Total, free, and added Sugar consumption and adherence to guidelines: the Dutch National Food Consumption Survey 2007-2010

D. Sluik, L. van Lee, A.I.P. Engelen, E.J.M. Feskens

Research output: Contribution to journalArticleAcademicpeer-review

42 Citations (Scopus)

Abstract

A high sugar intake is a subject of scientific debate due to the suggested health implications and recent free sugar recommendations by the WHO. The objective was to complete a food composition table for added and free sugars, to estimate the intake of total sugars, free sugars, and added sugars, adherence to sugar guidelines and overall diet quality in Dutch children and adults. In all, 3817 men and women (7–69 years) from the Dutch National Food Consumption Survey 2007–2010 were studied. Added and free sugar content of products was assigned by food composition tables and using labelling and product information. Diet was assessed with two 24-h recalls. Diet quality was studied in adults with the Dutch Healthy Diet-index. Total sugar intake was 22% Total Energy (%TE), free sugars intake 14 %TE, and added sugar intake 12 %TE. Sugar consumption was higher in children than adults. Main food sources of sugars were sweets and candy, non-alcoholic beverages, dairy, and cake and cookies. Prevalence free sugar intake <10 %TE was 5% in boys and girls (7–18 years), 29% in women, and 33% in men. Overall diet quality was similar comparing adults adherent and non-adherent to the sugar guidelines, although adherent adults had a higher intake of dietary fiber and vegetables. Adherence to the WHO free sugar guidelines of <5 %TE and <10 %TE was generally low in the Netherlands, particularly in children. Adherence to the added and free sugar guidelines was not strongly associated with higher diet quality in adults.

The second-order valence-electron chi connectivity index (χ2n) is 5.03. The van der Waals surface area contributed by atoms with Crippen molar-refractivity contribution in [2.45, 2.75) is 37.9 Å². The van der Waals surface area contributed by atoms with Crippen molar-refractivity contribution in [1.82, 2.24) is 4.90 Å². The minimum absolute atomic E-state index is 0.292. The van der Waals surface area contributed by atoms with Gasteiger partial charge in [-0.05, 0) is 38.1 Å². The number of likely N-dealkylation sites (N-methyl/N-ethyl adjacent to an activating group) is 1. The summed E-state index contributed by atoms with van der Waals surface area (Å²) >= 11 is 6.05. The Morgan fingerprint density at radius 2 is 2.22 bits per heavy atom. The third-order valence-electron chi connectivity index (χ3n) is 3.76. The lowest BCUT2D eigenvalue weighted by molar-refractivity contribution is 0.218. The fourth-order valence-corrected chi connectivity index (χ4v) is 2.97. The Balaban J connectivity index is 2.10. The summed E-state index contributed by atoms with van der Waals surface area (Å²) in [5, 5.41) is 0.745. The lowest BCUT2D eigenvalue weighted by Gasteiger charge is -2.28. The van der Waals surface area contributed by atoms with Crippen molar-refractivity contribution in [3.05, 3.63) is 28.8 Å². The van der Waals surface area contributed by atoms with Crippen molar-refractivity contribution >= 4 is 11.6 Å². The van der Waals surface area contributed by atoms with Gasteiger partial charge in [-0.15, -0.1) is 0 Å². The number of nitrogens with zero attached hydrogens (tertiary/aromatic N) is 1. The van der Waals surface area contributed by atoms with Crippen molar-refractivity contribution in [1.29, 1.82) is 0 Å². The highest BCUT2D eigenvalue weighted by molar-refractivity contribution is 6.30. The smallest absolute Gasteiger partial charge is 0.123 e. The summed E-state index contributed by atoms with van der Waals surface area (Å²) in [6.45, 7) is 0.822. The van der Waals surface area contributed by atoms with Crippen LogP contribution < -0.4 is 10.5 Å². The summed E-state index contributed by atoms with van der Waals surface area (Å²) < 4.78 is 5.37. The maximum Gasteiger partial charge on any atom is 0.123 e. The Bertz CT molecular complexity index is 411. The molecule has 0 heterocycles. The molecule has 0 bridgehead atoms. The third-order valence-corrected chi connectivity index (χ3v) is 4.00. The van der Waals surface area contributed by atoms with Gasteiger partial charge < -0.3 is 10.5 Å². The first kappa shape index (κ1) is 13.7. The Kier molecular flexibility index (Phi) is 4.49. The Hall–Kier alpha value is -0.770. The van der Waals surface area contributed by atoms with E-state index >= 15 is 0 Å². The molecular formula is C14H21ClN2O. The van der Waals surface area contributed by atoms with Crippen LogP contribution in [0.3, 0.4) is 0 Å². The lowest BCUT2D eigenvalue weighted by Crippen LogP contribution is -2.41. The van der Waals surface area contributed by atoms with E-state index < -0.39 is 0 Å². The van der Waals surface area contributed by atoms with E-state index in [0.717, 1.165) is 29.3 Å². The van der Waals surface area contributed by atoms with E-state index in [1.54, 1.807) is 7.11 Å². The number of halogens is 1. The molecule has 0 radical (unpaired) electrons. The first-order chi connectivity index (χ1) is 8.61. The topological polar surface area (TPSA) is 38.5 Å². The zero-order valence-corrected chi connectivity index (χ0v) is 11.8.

Original languageEnglish
Article number70
Number of pages14
JournalNutrients
Volume8
Issue number2
DOIs
Publication statusPublished - 28 Jan 2016

Fingerprint Dive into the research topics of 'Total, free, and added Sugar consumption and adherence to guidelines: the Dutch National Food Consumption Survey 2007-2010'. Together they form a unique fingerprint.

  • Cite this